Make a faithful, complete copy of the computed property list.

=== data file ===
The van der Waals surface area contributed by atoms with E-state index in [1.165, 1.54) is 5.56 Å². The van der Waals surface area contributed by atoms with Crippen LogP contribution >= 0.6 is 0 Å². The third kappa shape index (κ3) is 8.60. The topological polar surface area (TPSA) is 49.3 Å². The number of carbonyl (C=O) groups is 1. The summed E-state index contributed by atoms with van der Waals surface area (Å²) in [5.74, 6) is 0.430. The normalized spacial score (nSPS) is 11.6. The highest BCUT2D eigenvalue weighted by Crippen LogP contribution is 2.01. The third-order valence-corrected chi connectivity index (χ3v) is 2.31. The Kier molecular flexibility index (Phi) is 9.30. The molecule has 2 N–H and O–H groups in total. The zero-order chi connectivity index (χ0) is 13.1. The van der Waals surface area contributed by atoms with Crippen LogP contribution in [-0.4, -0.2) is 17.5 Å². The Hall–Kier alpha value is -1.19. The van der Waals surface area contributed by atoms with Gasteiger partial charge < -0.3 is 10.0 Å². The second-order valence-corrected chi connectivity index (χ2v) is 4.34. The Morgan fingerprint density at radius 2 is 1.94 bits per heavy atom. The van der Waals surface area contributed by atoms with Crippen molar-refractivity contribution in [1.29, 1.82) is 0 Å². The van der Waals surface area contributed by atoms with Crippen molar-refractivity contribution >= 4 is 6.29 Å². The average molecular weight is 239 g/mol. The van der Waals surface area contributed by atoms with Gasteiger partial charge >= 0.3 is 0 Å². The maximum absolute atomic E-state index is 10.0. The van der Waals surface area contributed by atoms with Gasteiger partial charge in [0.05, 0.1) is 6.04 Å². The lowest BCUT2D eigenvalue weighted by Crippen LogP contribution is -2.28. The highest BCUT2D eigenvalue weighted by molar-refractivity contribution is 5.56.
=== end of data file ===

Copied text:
The van der Waals surface area contributed by atoms with E-state index in [1.165, 1.54) is 5.56 Å². The van der Waals surface area contributed by atoms with Crippen LogP contribution >= 0.6 is 0 Å². The third kappa shape index (κ3) is 8.60. The topological polar surface area (TPSA) is 49.3 Å². The number of carbonyl (C=O) groups is 1. The summed E-state index contributed by atoms with van der Waals surface area (Å²) in [5.74, 6) is 0.430. The normalized spacial score (nSPS) is 11.6. The highest BCUT2D eigenvalue weighted by Crippen LogP contribution is 2.01. The third-order valence-corrected chi connectivity index (χ3v) is 2.31. The Kier molecular flexibility index (Phi) is 9.30. The molecule has 2 N–H and O–H groups in total. The zero-order chi connectivity index (χ0) is 13.1. The van der Waals surface area contributed by atoms with Crippen LogP contribution in [-0.4, -0.2) is 17.5 Å². The Hall–Kier alpha value is -1.19. The van der Waals surface area contributed by atoms with Gasteiger partial charge < -0.3 is 10.0 Å². The second-order valence-corrected chi connectivity index (χ2v) is 4.34. The Morgan fingerprint density at radius 2 is 1.94 bits per heavy atom. The van der Waals surface area contributed by atoms with Crippen molar-refractivity contribution in [1.29, 1.82) is 0 Å². The van der Waals surface area contributed by atoms with Crippen molar-refractivity contribution >= 4 is 6.29 Å². The average molecular weight is 239 g/mol. The van der Waals surface area contributed by atoms with Gasteiger partial charge >= 0.3 is 0 Å². The maximum absolute atomic E-state index is 10.0. The van der Waals surface area contributed by atoms with Gasteiger partial charge in [0.05, 0.1) is 6.04 Å². The lowest BCUT2D eigenvalue weighted by Crippen LogP contribution is -2.28. The highest BCUT2D eigenvalue weighted by molar-refractivity contribution is 5.56.